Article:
Watch this video to hear from a PD patient who underwent this procedure:

Physical Therapy

Physical therapy may also be advised by doctors to maintain function. It can help with mobility, range of motion, and muscle tone. Maintaining muscle strength and agility can help counter some of the tendencies of the disease and make a patient feel more capable of doing things on their own.

Dietary Treatment

**There have been no specific dietary treatments for Parkinson ‘s disease.

If taking L-dopa (7)
  • Watch intake of protein, pyridoxine and aspartame
  • Minimize dietary protein at breakfast and lunch
  • OR limit overall protein intake to 0.5-1 g protein/kg with even distribution throughout all meals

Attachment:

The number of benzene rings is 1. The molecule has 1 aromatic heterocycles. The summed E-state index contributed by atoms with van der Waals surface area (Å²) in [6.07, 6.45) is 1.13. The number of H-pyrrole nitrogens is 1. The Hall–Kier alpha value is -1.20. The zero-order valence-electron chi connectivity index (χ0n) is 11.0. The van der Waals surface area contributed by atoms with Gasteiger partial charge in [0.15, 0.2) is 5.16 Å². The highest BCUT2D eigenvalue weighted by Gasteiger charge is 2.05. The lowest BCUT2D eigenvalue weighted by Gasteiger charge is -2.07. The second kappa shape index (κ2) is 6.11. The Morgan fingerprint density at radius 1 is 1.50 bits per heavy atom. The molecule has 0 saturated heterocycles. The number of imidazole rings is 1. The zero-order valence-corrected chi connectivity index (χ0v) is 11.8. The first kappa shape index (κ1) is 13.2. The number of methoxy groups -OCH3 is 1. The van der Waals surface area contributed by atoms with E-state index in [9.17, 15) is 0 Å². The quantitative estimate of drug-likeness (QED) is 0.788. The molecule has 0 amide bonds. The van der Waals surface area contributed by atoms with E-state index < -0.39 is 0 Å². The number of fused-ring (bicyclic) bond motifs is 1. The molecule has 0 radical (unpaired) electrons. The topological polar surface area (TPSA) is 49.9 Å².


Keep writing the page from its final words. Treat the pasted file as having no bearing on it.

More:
Weight loss is common (8)
  • Eat a well, balanced diet
  • Don’t skip meals

Constipation may occur (8)
  • Eat a diet with high fiber
    • Whole grain bread
    • Bran cereals or muffins
    • Fruits and vegetables
    • Beans & legumes
    • Prunes
  • Increase fluid intake

May have an increased risk of osteoporosis (9)
  • Consume calcium-rich foods
    • Milk & milk products
    • Calcium fortified foods
    • Dark, leafy greens
    • Three servings/day
  • Adequate Vitamin
    • Sun exposure regularly
    • Vitamin D-fortified milk
    • Yogurt
    • Breakfast cereals
    • Fatty fish

Some research may show that Coenzyme Q10 slows disease progression (8)

If there is nausea from medications
  • Ginger ale
  • Small snack with meds

Michael J. Fox is one person you may know that has PD. The video below shows a few insights about the disease from Fox himself.


7) Clinical class notes